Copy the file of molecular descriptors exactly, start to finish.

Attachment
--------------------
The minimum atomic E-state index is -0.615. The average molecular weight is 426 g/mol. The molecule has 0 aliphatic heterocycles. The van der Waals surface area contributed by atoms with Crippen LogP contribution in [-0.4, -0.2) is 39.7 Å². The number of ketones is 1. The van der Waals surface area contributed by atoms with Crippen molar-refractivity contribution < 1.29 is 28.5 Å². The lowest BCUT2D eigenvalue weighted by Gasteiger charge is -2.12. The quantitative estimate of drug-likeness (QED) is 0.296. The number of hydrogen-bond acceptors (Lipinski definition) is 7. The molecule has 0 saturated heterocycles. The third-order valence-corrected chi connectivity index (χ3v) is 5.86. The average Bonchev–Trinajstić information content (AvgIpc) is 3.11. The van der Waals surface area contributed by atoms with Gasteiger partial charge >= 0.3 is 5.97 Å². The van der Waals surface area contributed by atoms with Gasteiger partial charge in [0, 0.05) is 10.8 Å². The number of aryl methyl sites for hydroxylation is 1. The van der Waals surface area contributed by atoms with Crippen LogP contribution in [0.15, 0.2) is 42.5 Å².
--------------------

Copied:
The minimum atomic E-state index is -0.615. The average molecular weight is 426 g/mol. The molecule has 0 aliphatic heterocycles. The van der Waals surface area contributed by atoms with Crippen LogP contribution in [-0.4, -0.2) is 39.7 Å². The number of ketones is 1. The van der Waals surface area contributed by atoms with Crippen molar-refractivity contribution < 1.29 is 28.5 Å². The lowest BCUT2D eigenvalue weighted by Gasteiger charge is -2.12. The quantitative estimate of drug-likeness (QED) is 0.296. The number of hydrogen-bond acceptors (Lipinski definition) is 7. The molecule has 0 saturated heterocycles. The third-order valence-corrected chi connectivity index (χ3v) is 5.86. The average Bonchev–Trinajstić information content (AvgIpc) is 3.11. The van der Waals surface area contributed by atoms with Gasteiger partial charge >= 0.3 is 5.97 Å². The van der Waals surface area contributed by atoms with Gasteiger partial charge in [0, 0.05) is 10.8 Å². The number of aryl methyl sites for hydroxylation is 1. The van der Waals surface area contributed by atoms with Crippen LogP contribution in [0.15, 0.2) is 42.5 Å².